Welcome to repository of articles on the craft of poetry, launched in celebration of National Poetry Month, 2015!
Sound and Sense, by Sharon Ramirez
Judsen Jerome once said that:
unless you care as much or more for
your syllables and sounds,
for your beat,
for your line shape,
for details of your pattern
as you do your meaning,
you may as well write prose.
To understand and appreciate poetry as an art, I believe it is necessary to study tempo and sound, pause and flow, line and stanza, rhyme and rhymelessness, as much as it is to study metaphor and imagery. Current trends: much emphasis on imagery, with little interest shown in form or meter.
Of course you can appreciate a poem without knowing these mechanics, but to go beyond immediate appreciation, to a deeper level, how gratifying to discover some of the means by which poetry produces its particular effects. This is for those of you who wish to go behind the scene, as a reader, and to enhance your own poetry, as a poet. This going behind the scenes leads to an intellectual appreciation, a necessary study for anyone who is to be considered “educated” in the art of poetry, whether he or she writes or not. Take one of Shakespeare’s lines,
“So long as men can breathe or eyes can see,”
Why did he use the rhythm he did, of non stress, stress, 5 stresses to a line? Why didn’t he use the reverse rhythm of stress, non stress? Why 5 beats, why not 4 or 6 or even 12 syllables like the French poets?
In recent years, the medium of poetry–the moving sound stream, the song-stuff–has become an unfashionable subject.
Tradition has been flung out the window for the small “I”, the expression of self. I’m not saying that’s good or bad, but what I do say, is, the poets I turn to again and again, took the time to educate themselves about their art.
When someone like Eliot deviates from regular meter, I know he’s doing this on purpose, that he knows the traditions of English poetry, but chooses to vary his patterns of stress to achieve a particular effect. Eliot served his apprenticeship by learning the classical rules. And so did John Donne. How many of you have taken the time to read some of the best love poetry ever written? Try these lines:
She is all states, and all princes I. Nothing else is.
Or: For God’s sake hold your tongue and let us love.
Or: You to whom love was peace, that now is rage,
Who did the whole world’s soul contract,
And drove into the glasses of your eyes
(The latter metaphor is a classic example of the Metaphysical poets violent yoking together of opposites.)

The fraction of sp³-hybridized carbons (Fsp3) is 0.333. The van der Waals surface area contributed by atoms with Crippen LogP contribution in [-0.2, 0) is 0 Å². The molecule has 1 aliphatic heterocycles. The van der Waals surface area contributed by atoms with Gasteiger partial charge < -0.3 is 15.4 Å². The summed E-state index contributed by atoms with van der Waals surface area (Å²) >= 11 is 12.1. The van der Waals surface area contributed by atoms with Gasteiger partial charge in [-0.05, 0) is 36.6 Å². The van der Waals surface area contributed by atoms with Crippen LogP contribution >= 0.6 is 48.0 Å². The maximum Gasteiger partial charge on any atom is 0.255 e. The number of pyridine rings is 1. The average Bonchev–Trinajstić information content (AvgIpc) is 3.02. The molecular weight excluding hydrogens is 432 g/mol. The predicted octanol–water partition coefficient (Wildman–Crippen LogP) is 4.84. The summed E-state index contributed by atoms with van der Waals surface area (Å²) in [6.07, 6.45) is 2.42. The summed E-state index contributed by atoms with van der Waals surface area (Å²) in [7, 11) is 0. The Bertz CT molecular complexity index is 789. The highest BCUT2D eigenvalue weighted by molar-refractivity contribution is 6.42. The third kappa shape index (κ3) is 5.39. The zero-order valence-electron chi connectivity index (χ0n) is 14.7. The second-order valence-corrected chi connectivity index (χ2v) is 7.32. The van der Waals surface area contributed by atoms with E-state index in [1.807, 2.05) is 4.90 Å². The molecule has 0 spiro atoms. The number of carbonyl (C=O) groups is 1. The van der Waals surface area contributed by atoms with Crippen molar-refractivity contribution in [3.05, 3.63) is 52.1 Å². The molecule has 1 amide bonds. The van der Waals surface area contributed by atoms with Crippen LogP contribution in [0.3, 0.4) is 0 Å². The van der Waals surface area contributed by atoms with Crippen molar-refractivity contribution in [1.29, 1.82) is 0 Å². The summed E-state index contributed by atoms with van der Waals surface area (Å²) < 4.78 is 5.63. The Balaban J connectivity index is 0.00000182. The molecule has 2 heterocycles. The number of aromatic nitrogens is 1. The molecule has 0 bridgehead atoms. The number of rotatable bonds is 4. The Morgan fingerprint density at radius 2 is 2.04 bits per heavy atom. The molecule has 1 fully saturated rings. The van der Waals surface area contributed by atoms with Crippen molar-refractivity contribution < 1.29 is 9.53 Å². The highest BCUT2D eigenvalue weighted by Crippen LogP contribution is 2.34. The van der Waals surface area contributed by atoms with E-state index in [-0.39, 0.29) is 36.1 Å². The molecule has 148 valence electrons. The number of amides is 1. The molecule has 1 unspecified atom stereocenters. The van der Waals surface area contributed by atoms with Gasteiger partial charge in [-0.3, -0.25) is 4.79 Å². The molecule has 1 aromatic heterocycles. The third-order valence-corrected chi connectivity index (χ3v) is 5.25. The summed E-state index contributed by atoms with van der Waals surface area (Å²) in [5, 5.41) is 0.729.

John Donne doesn’t scan perfectly, but when his meter deviates from the English tradition, it follows the content. More about this later. If you’ve never read Donne, do so.
One more line: A bracelet of bright hair about the bone,
perfect iambic pentameter (The Relique), yet not all of the poem is in this meter. Sometimes meter, and form, too, can force you into saying wonderful things.
For me, much contemporary poetry is like pablum, especially compared to Donne, who is a rich banquet of sensory delights.
Although my talk is primarily about sound, meter, and line length, I want to emphasize how form can add a wonderful tension to your poetry.
Form: A good poem is original in response and idea and presents either a new idea (content)or a new approach (form) to an old idea which offers insight into common experiences. The poem offers an interpretation, not a description, of those experiences. If there is nothing new in content, usually the form changes and the form becomes a cultural function.
Therefore: New idea–traditional form.
Old idea–experimental form.
You need to know about form in order to (1) recognize form deviations by other poets and (2) to know how to write in form when it’s appropriate for your poetry. Knowledge of form gives you greater freedom in the creation of your poems.
We all write in meter of one kind or another, the meter reflecting our inner rhythms. Most of us write in iambic, even if we don’t consciously think, “Oh I guess I’ll write a poem in iambic pentameter, that is, five beats to a line, every other syllable stressed, beginning with the second.” I taught myself the meters by reading other poets, and scanning those poems that I liked the most. I didn’t know what the meters were called, much less what a foot was, but I knew I liked lines like,
“There being not another Troy for her to burn.” (Yeats)
Or “Bare, ruined choirs, where late the sweet birds sang.”
“About suffering, they were never wrong,” (Auden)
“It is the pain, it is the pain endures” (Empson)
So much goes into meter: let’s begin with the syllable which has these four important characteristics.
Color or timbre (overtones)
Stress, or relative force or loudness
Quantity, or time in utterance or duration
Pitch, the quality of sound determined by the frequency of the vocal vibration
Silence, or pause, absence or relative absence of sound between words or syllables may be longer or shorter
than the sounds before and after.
“It sprawls”–the two words are quite different in sound color; in fact, they have no color at all in common. The stress is different too; “it” is weakly stressed relative to “sprawls,” which is forcefully attacked. The quantity is also different. “Sprawls” takes much more time to say than “it.” The pitch is different too. We raise the voice (increase the speed of our vocal vibration) on “sprawls,” bringing it “up” in pitch.